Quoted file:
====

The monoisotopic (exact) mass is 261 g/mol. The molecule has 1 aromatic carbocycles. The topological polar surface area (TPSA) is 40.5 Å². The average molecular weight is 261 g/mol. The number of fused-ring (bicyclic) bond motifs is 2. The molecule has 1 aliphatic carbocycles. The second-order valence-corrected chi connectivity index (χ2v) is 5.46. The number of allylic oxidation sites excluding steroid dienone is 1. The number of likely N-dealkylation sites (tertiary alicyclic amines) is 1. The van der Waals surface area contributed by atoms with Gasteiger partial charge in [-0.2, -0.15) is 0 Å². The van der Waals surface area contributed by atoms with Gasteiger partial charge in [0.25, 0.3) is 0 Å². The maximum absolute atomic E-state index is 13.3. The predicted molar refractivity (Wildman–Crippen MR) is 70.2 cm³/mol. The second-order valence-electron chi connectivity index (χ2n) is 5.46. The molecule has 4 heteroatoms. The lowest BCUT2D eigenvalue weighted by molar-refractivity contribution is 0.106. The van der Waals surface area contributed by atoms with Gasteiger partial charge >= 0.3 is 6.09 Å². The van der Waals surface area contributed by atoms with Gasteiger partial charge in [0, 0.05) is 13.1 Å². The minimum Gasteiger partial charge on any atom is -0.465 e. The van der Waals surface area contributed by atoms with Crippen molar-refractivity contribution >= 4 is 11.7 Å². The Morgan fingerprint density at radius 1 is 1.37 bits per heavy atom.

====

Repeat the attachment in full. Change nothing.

The monoisotopic (exact) mass is 261 g/mol. The molecule has 1 aromatic carbocycles. The topological polar surface area (TPSA) is 40.5 Å². The average molecular weight is 261 g/mol. The number of fused-ring (bicyclic) bond motifs is 2. The molecule has 1 aliphatic carbocycles. The second-order valence-corrected chi connectivity index (χ2v) is 5.46. The number of allylic oxidation sites excluding steroid dienone is 1. The number of likely N-dealkylation sites (tertiary alicyclic amines) is 1. The van der Waals surface area contributed by atoms with Gasteiger partial charge in [-0.2, -0.15) is 0 Å². The van der Waals surface area contributed by atoms with Gasteiger partial charge in [0.25, 0.3) is 0 Å². The maximum absolute atomic E-state index is 13.3. The predicted molar refractivity (Wildman–Crippen MR) is 70.2 cm³/mol. The second-order valence-electron chi connectivity index (χ2n) is 5.46. The molecule has 4 heteroatoms. The lowest BCUT2D eigenvalue weighted by molar-refractivity contribution is 0.106. The van der Waals surface area contributed by atoms with Gasteiger partial charge >= 0.3 is 6.09 Å². The van der Waals surface area contributed by atoms with Gasteiger partial charge in [0, 0.05) is 13.1 Å². The minimum Gasteiger partial charge on any atom is -0.465 e. The van der Waals surface area contributed by atoms with Crippen molar-refractivity contribution >= 4 is 11.7 Å². The Morgan fingerprint density at radius 1 is 1.37 bits per heavy atom.